Mexico leads North America in the growth of immigration. Mexico leads North America in the growth of immigration.

Immigrants grew by 120% over 15 years

There aren't many immigrants but their numbers have been growing

Immigrants do not represent a large proportion of Mexico’s population but their numbers have been growing at a significantly high rate.


Between 2000 and 2015 Mexico’s foreign population increased by 120%, reaching a total of just under 1.2 million immigrants.

Those were the results of a study by researchers at the Center for Demographic, Urban and Environmental Studies of the College of México (Colmex).

Although Mexico ranks third in North America in terms of the number of foreign residents, it has seen the largest increase over the 15 years, a clear sign for the Colmex specialists that the country is becoming a destination for migrants.

For comparison’s sake, Canada’s foreign population increased by 42% during the same period, rising from 5.5 million to 7.8. The number of foreigners in the United States increased from 34.8 million to 46.6 million, a 34% hike.

Mexico is becoming an important migrant destination, said one of the study’s co-authors, even if they represent less than 1% of the total population.


In that regard, Silvana Giorguli said they found “no evidence that Mexican migration to the United States will increase in the short or medium terms.”

Instead, the number of U.S. citizens, many of Mexican descent, moving to Mexico is larger than that of Mexicans going north.

“We see a very large increase in the north-south migration, a mobility propelled mostly by U.S. population traveling to Mexico. Given the sheer scale, visibility and demographic characteristics, this is a completely new phenomenon.”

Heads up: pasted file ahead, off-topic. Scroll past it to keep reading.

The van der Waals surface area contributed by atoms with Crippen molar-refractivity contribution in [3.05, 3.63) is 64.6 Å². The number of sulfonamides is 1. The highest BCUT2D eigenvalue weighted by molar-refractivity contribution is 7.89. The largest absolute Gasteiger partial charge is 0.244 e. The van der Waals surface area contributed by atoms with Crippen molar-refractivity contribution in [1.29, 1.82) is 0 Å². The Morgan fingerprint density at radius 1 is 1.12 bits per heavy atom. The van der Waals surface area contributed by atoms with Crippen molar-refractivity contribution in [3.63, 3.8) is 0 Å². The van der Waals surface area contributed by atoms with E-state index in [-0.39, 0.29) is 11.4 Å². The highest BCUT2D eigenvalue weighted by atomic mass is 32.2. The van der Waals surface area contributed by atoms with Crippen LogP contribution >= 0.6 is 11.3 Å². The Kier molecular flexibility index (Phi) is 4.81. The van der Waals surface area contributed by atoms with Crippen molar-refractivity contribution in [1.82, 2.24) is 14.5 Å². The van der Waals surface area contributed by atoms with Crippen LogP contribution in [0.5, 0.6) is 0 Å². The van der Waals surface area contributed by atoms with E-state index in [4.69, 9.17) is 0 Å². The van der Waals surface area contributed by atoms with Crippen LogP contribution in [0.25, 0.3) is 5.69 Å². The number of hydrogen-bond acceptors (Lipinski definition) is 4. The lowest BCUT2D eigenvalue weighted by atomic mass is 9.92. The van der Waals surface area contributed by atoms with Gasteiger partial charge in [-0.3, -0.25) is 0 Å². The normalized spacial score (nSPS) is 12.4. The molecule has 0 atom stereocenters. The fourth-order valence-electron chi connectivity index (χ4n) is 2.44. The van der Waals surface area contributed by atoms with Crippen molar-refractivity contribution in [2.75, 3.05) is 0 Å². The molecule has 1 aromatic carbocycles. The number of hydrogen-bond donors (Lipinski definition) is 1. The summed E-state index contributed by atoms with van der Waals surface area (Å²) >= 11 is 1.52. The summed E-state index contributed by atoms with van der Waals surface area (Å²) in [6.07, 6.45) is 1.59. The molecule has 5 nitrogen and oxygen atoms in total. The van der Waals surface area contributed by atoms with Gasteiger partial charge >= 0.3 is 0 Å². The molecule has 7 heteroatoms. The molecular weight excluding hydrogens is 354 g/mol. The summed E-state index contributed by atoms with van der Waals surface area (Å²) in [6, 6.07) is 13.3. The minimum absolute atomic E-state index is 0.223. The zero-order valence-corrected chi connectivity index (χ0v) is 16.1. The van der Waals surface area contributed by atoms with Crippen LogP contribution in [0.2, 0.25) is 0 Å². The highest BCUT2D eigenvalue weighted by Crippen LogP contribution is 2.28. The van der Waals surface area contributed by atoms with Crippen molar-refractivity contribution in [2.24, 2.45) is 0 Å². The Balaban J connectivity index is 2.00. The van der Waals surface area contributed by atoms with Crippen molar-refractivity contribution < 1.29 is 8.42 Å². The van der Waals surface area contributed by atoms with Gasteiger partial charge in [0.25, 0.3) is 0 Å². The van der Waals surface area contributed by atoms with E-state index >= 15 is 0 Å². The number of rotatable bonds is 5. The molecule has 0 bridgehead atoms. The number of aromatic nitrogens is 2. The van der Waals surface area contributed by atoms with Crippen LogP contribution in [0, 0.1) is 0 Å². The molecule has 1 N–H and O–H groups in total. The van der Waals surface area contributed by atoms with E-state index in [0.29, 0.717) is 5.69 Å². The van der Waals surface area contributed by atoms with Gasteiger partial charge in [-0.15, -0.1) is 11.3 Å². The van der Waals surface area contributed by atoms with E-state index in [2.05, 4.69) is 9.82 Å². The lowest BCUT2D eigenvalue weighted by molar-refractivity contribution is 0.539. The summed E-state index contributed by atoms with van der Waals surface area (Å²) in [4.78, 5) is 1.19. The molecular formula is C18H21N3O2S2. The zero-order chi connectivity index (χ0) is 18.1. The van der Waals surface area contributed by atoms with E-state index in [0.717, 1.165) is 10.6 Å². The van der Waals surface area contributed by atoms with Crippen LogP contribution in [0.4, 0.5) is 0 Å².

“This will be a population that was born in the U.S., many of which will hold dual nationality and will thus be able to move freely between both countries,” continued Giorguli, who is also president of Colmex.

The researchers also predict that the wave of Central Americans migrants traveling north will continue for the next few years. Still, given the small population of the northern countries of that region it could not be described as an “invasion” of any of the three North American countries, they said.

Source: Reforma (sp)

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  • K. Chris C.

    That will change quick when the dollar is permitted to seek its true value–0. The “dollar birds” then no longer able to pay their bills. “And it’s gone!”

    And American citizen, not US subject.

  • Fester N Boyle

    Mexico is 3rd in N. America. Is that like saying Mexico is bringing up the rear, as always?

    • Commander Barkfeather

      Depends on your point of view on embracing diversity. Is Mexico third in North America, or first?

  • Juanchi Pérez

    Obviously the percentage growth in immigration will be higher/more spectacular when you come from (almost) having no foreigners living in your territory. Besides, many of these U.S. citizens (many of Mexican descent) are moving to Mexico because they are somewhat forced to, not because they really want to. Regarding the Central Americans in Mexico, many want to go north. Due to financial and other problems, they are stuck in Mexico for a while, but their objective remains reaching the USA or Canada.

  • frankania

    I have been living and working in Mexico since 1988, and I love it here.

  • Fascinating.